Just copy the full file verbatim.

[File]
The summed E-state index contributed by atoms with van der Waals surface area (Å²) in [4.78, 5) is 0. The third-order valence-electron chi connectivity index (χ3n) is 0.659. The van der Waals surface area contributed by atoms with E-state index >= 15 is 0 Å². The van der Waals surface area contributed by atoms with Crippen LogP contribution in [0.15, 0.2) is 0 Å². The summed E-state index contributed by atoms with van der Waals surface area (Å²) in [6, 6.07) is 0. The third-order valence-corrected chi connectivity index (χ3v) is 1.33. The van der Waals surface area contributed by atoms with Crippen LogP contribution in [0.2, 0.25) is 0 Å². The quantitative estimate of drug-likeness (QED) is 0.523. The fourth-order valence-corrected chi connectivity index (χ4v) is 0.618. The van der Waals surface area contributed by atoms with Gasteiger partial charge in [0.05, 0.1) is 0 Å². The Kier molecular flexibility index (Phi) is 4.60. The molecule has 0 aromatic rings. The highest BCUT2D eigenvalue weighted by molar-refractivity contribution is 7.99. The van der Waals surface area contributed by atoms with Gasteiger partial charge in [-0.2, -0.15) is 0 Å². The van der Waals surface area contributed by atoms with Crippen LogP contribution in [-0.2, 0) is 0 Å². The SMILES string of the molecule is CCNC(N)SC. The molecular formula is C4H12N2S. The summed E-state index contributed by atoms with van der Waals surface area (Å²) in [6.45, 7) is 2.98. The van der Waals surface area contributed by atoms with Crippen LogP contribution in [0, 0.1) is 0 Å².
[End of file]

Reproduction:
The summed E-state index contributed by atoms with van der Waals surface area (Å²) in [4.78, 5) is 0. The third-order valence-electron chi connectivity index (χ3n) is 0.659. The van der Waals surface area contributed by atoms with E-state index >= 15 is 0 Å². The van der Waals surface area contributed by atoms with Crippen LogP contribution in [0.15, 0.2) is 0 Å². The summed E-state index contributed by atoms with van der Waals surface area (Å²) in [6, 6.07) is 0. The third-order valence-corrected chi connectivity index (χ3v) is 1.33. The van der Waals surface area contributed by atoms with Crippen LogP contribution in [0.2, 0.25) is 0 Å². The quantitative estimate of drug-likeness (QED) is 0.523. The fourth-order valence-corrected chi connectivity index (χ4v) is 0.618. The van der Waals surface area contributed by atoms with Gasteiger partial charge in [0.05, 0.1) is 0 Å². The Kier molecular flexibility index (Phi) is 4.60. The molecule has 0 aromatic rings. The highest BCUT2D eigenvalue weighted by molar-refractivity contribution is 7.99. The van der Waals surface area contributed by atoms with Gasteiger partial charge in [-0.2, -0.15) is 0 Å². The van der Waals surface area contributed by atoms with Crippen LogP contribution in [-0.2, 0) is 0 Å². The SMILES string of the molecule is CCNC(N)SC. The molecular formula is C4H12N2S. The summed E-state index contributed by atoms with van der Waals surface area (Å²) in [6.45, 7) is 2.98. The van der Waals surface area contributed by atoms with Crippen LogP contribution in [0, 0.1) is 0 Å².